• A large breakthrough of Psycho-Cybernetics is about synthesising experiences in the laboratory of the mind. One can be more confident and successful in what they do, as they have already done it and succeeded in their mind. The nervous system can’t tell the difference between real and synthesised experiences.

 

  • Reading a book and acquiring information is passive. Experience helps one grow. One should always do a books activities. Write down the bits that speak to you. Use imagination and memory to experience during or after reading.

 

  • It stresses the importance of having a self – something that I very strongly believe in. Psycho-Cybernetics makes a reference to a wonderful T.F.James quote from Cosmopolitan Magazine:

Understanding the psychology of the self can mean the difference between success and failure, love and hate, bitterness and happiness. The discovery of the real self can rescue a crumbling marriage, recreate a faltering career, transform victims of “personality failure.” On another plane, discovering your real self means the difference between freedom and the compulsions of conformity.

 

  • So many of the topics are very similar to my belief of self. We can only act the way our ‘self’ reacts. E.g. a failure type self will always find circumstances to confirm failure.

 

  • Mini wins create big successes – one of my favourite quotes. We need to give ourself as many mini wins as possible to not only feel better, but train our brain to more easily be able to do the small and large tasks.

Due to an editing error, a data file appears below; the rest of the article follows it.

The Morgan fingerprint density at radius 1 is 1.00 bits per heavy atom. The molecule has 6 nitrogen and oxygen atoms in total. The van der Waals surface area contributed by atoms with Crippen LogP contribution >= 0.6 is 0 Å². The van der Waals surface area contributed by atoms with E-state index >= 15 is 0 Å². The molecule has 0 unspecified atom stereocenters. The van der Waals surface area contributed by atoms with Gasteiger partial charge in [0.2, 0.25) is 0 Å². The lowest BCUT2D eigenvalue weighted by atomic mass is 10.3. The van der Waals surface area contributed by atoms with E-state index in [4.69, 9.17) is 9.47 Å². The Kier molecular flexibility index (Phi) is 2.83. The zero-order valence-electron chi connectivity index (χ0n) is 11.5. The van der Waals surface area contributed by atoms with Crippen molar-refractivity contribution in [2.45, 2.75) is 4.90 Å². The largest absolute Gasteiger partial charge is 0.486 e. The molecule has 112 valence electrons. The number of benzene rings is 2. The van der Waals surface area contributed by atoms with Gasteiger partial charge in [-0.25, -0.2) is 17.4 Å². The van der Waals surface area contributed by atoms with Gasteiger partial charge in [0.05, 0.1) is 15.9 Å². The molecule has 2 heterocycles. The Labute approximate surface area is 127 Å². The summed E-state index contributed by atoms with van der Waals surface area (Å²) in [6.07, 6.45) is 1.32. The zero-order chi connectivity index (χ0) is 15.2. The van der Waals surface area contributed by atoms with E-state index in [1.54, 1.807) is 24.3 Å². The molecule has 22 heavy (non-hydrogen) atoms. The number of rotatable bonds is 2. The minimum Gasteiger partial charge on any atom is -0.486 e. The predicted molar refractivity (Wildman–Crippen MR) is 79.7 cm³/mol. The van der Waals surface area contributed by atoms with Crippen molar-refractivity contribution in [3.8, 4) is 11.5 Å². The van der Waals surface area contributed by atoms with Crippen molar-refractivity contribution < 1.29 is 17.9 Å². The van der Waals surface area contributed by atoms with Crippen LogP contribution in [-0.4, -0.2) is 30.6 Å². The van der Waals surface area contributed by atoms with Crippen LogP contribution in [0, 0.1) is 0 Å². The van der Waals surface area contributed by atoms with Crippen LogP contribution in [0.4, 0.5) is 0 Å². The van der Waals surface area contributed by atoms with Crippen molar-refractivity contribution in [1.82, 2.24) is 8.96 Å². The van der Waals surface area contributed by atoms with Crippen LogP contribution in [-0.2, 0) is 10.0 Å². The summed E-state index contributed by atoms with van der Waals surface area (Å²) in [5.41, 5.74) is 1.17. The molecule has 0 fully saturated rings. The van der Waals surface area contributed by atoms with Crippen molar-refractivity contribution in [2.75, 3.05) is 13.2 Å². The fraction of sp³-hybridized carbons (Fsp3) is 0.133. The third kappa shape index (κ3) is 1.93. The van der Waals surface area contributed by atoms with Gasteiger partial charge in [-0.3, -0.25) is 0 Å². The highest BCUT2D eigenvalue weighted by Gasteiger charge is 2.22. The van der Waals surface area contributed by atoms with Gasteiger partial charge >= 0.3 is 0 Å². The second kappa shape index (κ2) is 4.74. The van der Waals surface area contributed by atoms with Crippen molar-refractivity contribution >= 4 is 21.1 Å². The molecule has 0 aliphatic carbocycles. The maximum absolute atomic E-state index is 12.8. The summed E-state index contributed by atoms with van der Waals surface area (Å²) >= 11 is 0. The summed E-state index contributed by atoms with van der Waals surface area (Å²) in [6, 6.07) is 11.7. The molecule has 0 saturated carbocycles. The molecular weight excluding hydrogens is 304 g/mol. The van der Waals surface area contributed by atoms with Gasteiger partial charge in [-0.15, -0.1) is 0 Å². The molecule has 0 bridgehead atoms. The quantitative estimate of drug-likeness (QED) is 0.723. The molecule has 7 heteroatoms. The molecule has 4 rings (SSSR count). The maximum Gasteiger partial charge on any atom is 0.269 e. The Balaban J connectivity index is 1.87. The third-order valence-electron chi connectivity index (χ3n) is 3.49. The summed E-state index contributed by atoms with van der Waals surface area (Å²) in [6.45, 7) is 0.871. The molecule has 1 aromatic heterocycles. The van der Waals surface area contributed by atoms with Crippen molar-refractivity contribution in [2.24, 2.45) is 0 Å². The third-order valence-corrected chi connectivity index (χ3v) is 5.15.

• Not to sound too science fiction, Psycho-Cybernetics has an extremely fun way of looking at how the brain acts. It discusses how the brain is a machine that could technically be replicated one day.

Random Quote Moment:

‘A human being always acts, feels and performs in accordance with what he imagines to be true about himself and his environment’

 

  • Spend half an hour a day imagining yourself sat in a plain room watching a motion picture of the self you want to be/know you are/could be. Pay attention to all the small details: the feel of the chair, the volume of the screen. This will immensely help towards achieving that imagined self that you want to be.

 

  • Physical relaxation allows mental relaxation and de-hypnotises us from negative attitudes and reaction patterns. The author recommends using mental pictures to relax. Create a mental picture of something beautiful of a time you felt most relaxed. Sat on a beach, staring up at the stars or being mesmorised by a Justin Bieber concert. We’re all unique.

 

  • Psycho-Cybernetics compelled me, and pretty much asked me, to create thought exercises of exact scenarios that I want. Either to create good experiences that are as fruitful as real ones OR to visualise an end goal with positive emotions to easily achieve it.

 

  • We never do the actions, we merely decide fully to do the actions and our mechanical mind does the rest.